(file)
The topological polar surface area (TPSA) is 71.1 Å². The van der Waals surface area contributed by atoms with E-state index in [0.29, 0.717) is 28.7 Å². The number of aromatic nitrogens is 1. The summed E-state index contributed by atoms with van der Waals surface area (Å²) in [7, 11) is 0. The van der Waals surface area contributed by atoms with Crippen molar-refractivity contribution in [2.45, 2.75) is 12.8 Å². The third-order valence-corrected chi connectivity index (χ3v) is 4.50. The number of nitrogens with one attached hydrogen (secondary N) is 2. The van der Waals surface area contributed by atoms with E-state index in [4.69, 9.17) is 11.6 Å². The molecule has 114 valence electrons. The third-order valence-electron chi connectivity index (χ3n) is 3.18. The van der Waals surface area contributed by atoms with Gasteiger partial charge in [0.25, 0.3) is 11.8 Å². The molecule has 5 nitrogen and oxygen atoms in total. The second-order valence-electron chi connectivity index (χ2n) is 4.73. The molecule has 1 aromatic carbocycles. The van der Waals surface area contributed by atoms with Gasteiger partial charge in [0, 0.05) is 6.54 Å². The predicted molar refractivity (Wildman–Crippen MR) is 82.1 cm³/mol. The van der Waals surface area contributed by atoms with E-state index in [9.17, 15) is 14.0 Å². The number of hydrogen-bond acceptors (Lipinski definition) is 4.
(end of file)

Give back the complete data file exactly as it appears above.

The topological polar surface area (TPSA) is 71.1 Å². The van der Waals surface area contributed by atoms with E-state index in [0.29, 0.717) is 28.7 Å². The number of aromatic nitrogens is 1. The summed E-state index contributed by atoms with van der Waals surface area (Å²) in [7, 11) is 0. The van der Waals surface area contributed by atoms with Crippen molar-refractivity contribution in [2.45, 2.75) is 12.8 Å². The third-order valence-corrected chi connectivity index (χ3v) is 4.50. The number of nitrogens with one attached hydrogen (secondary N) is 2. The van der Waals surface area contributed by atoms with E-state index in [4.69, 9.17) is 11.6 Å². The molecule has 114 valence electrons. The third-order valence-electron chi connectivity index (χ3n) is 3.18. The van der Waals surface area contributed by atoms with Gasteiger partial charge in [0.25, 0.3) is 11.8 Å². The molecule has 5 nitrogen and oxygen atoms in total. The second-order valence-electron chi connectivity index (χ2n) is 4.73. The molecule has 1 aromatic carbocycles. The van der Waals surface area contributed by atoms with Gasteiger partial charge in [0, 0.05) is 6.54 Å². The predicted molar refractivity (Wildman–Crippen MR) is 82.1 cm³/mol. The van der Waals surface area contributed by atoms with E-state index in [9.17, 15) is 14.0 Å². The number of hydrogen-bond acceptors (Lipinski definition) is 4.